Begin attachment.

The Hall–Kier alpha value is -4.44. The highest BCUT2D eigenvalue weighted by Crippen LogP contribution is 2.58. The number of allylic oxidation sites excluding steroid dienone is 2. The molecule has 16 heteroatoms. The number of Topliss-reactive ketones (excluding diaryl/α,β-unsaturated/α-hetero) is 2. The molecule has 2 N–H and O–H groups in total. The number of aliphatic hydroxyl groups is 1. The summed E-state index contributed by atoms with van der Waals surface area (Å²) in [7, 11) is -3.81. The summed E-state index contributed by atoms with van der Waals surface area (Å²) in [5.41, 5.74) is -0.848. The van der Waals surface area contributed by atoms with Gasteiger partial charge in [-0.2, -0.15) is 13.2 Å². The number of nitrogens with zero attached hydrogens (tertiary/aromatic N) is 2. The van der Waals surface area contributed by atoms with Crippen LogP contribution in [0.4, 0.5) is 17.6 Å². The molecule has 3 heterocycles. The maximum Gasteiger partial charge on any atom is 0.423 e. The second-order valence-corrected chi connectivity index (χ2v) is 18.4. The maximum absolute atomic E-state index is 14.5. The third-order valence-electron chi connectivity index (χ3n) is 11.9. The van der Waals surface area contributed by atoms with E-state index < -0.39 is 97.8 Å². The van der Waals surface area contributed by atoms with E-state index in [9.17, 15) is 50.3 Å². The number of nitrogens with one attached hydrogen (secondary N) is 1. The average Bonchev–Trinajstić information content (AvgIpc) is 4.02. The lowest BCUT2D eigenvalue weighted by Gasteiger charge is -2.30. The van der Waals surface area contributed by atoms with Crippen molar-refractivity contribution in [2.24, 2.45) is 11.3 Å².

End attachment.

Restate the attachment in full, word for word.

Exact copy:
The Hall–Kier alpha value is -4.44. The highest BCUT2D eigenvalue weighted by Crippen LogP contribution is 2.58. The number of allylic oxidation sites excluding steroid dienone is 2. The molecule has 16 heteroatoms. The number of Topliss-reactive ketones (excluding diaryl/α,β-unsaturated/α-hetero) is 2. The molecule has 2 N–H and O–H groups in total. The number of aliphatic hydroxyl groups is 1. The summed E-state index contributed by atoms with van der Waals surface area (Å²) in [7, 11) is -3.81. The summed E-state index contributed by atoms with van der Waals surface area (Å²) in [5.41, 5.74) is -0.848. The van der Waals surface area contributed by atoms with Gasteiger partial charge in [-0.2, -0.15) is 13.2 Å². The number of nitrogens with zero attached hydrogens (tertiary/aromatic N) is 2. The van der Waals surface area contributed by atoms with Crippen LogP contribution in [0.4, 0.5) is 17.6 Å². The molecule has 3 heterocycles. The maximum Gasteiger partial charge on any atom is 0.423 e. The second-order valence-corrected chi connectivity index (χ2v) is 18.4. The maximum absolute atomic E-state index is 14.5. The third-order valence-electron chi connectivity index (χ3n) is 11.9. The van der Waals surface area contributed by atoms with E-state index < -0.39 is 97.8 Å². The van der Waals surface area contributed by atoms with E-state index in [9.17, 15) is 50.3 Å². The number of nitrogens with one attached hydrogen (secondary N) is 1. The average Bonchev–Trinajstić information content (AvgIpc) is 4.02. The lowest BCUT2D eigenvalue weighted by Gasteiger charge is -2.30. The van der Waals surface area contributed by atoms with Crippen molar-refractivity contribution in [2.24, 2.45) is 11.3 Å².